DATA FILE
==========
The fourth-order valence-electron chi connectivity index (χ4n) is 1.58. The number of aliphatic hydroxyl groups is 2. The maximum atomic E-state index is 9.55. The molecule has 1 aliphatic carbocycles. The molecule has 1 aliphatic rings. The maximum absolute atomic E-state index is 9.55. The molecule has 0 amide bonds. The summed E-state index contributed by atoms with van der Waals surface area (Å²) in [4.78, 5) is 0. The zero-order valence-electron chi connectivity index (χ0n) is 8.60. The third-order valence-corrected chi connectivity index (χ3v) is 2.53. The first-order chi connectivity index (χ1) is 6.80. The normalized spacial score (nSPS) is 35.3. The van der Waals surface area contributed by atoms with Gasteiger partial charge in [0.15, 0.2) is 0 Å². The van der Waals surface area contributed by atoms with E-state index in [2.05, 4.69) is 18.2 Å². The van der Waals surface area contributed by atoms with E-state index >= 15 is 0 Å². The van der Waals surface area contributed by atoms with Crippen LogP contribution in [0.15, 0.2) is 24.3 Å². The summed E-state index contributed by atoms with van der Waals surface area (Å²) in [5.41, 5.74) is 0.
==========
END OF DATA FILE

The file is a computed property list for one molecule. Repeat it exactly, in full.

The fourth-order valence-electron chi connectivity index (χ4n) is 1.58. The number of aliphatic hydroxyl groups is 2. The maximum atomic E-state index is 9.55. The molecule has 1 aliphatic carbocycles. The molecule has 1 aliphatic rings. The maximum absolute atomic E-state index is 9.55. The molecule has 0 amide bonds. The summed E-state index contributed by atoms with van der Waals surface area (Å²) in [4.78, 5) is 0. The zero-order valence-electron chi connectivity index (χ0n) is 8.60. The third-order valence-corrected chi connectivity index (χ3v) is 2.53. The first-order chi connectivity index (χ1) is 6.80. The normalized spacial score (nSPS) is 35.3. The van der Waals surface area contributed by atoms with Gasteiger partial charge in [0.15, 0.2) is 0 Å². The van der Waals surface area contributed by atoms with E-state index in [2.05, 4.69) is 18.2 Å². The van der Waals surface area contributed by atoms with E-state index >= 15 is 0 Å². The van der Waals surface area contributed by atoms with Crippen LogP contribution in [0.15, 0.2) is 24.3 Å². The summed E-state index contributed by atoms with van der Waals surface area (Å²) in [5.41, 5.74) is 0.